the participant chose to donate. The independent vari-
ables were initial extremity of policy support, condition
(reasons vs. mechanism), and their interaction. As pre-
dicted, there was a significant interaction between initial
extremity of policy support and condition, Waldman’s
χ2(1) = 6.05, p = .014.
To interpret this interaction, we used spotlight tests
(Irwin & McClelland, 2002) at the high and low levels
of initial extremity. At the lowest level of initial support,
there was no difference in likelihood of donating between
the mechanism and reasons conditions, Waldman’s χ2(1) =
1.78, p > .18, but at the highest level of initial support,
participants in the reasons condition were more likely to
donate than were those in the mechanism condition,
Waldman’s χ2(1) = 6.74, p < .01.
The results of Experiment 3 suggest that among par-
ticipants who initially held a strong position, attempting
to generate a mechanistic explanation attenuated their
positions, thereby making them less likely to donate.
Consistent with our findings showing a lack of attitude
moderation in the reasons condition of Experiment 2,
results revealed that initial position extremity was corre-
lated with likelihood of donation in the reasons condi-
tion of Experiment 3, which suggests that enumerating
reasons did not have the same moderating effect as
mechanistic explanation.
General Discussion
Across three studies, we found that people have unjusti-
fied confidence in their understanding of policies.
Attempting to generate a mechanistic explanation under-
mines this illusion of understanding and leads people
to endorse more moderate positions. Mechanistic-
explanation generation also influences political behavior,
making people less likely to donate to relevant advocacy
groups. These moderation effects on judgment and deci-
sion making do not occur when people are asked to
enumerate reasons for their position. We propose that
generating mechanistic explanations leads people to
endorse more moderate positions by forcing them to
confront their ignorance. In contrast, reasons can draw
on values, hearsay, and general principles that do not
require much knowledge.
Previous research has shown that intensively educat-
ing citizens can improve the quality of democratic deci-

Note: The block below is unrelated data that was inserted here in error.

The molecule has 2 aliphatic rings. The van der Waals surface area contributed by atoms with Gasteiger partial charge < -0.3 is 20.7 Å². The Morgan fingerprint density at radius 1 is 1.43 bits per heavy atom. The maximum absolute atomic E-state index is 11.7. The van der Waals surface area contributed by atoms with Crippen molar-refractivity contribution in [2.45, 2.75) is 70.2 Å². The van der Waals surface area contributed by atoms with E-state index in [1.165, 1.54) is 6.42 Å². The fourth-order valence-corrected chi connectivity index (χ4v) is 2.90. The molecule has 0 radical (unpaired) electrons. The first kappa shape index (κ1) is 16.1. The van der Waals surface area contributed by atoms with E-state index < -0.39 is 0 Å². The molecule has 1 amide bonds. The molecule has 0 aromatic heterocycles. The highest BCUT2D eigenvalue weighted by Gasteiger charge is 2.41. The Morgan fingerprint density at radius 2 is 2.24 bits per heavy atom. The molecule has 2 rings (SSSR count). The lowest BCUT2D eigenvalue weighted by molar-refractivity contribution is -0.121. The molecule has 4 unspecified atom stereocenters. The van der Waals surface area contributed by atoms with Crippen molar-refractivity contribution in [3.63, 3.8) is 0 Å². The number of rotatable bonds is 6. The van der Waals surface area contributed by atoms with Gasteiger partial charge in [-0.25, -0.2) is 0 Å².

sions following collective deliberation and negotiation
(Fishkin, 1991). One reason for the effectiveness of this
strategy may be that educating citizens on how policies
Likelihood of Donating
Initial Position Extremity
Elaboration Condition
Fig. 2.Results from Experiment 3: likelihood of donating to an advo-
cacy group as a function of condition and initial extremity of position
toward a policy.
Political Extremism 945
work moderates their attitudes, increasing their willing-
ness to explore opposing views and to compromise.
More generally, the present results suggest that political
debate might be more productive if partisans first engaged
in a substantive and mechanistic discussion of policies
before engaging in the more customary discussion of
preferences and positions. However, fostering productive
discourse among people who have different political
stances faces obstacles and can have consequences that
fall outside the scope of the current research. Future
research should explore the benefits of mechanistic
explanation in more ecologically valid civil-discourse
Our results suggest a corrective for several psychologi-
cal phenomena that make polarization self-reinforcing.
People often are unaware of their own ignorance (Kruger
& Dunning, 1999), seek out information that supports
their current preferences (Nickerson, 1998), process new
information in biased ways that strengthen their current
preferences (Lord, Ross, & Lepper, 1979), affiliate with
other people who have similar preferences (Lazarsfeld &
Merton, 1954), and assume that other people’s views are
as extreme as their own (Van Boven, Judd, & Sherman,
2012). In sum, several psychological factors increase
extremism, and attitude polarization is therefore hard to
avoid. Explanation generation will by no means eliminate
extremism, but our data suggest that it offers a means of
counteracting a tendency supported by multiple psycho-
logical factors. In that sense, it promises to be an effective
debiasing procedure.
The authors thank Julia Kamin, Julia Shube, and Jacob Cohen
for help with data collection and John Lynch, Jake Westfall,
Donnie Lichtenstein, Pete McGraw, Bart De Langhe, Meg
Campbell, and Ji Hoon Jhang for helpful conversations.
Declaration of Conflicting Interests
The authors declared that they had no conflicts of interest with
respect to their authorship or the publication of this article.
Supplemental Material
Additional supporting information may be found at http://pss
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... Sloman and colleagues hypothesized that revealing the illusion of explanatory depth in the political domain to experimental participants might serve to reduce their degree of extremism (Fernbach et al., 2013;Sloman & Vives, 2022). They asked their participants to report their attitudes toward policy questions (e.g., should student debt be cancelled; should the cost of prescription medicines be capped; should there be stricter background checks for those seeking to purchase a firearm; should the qualifying conditions for US citizenship be more demanding). ...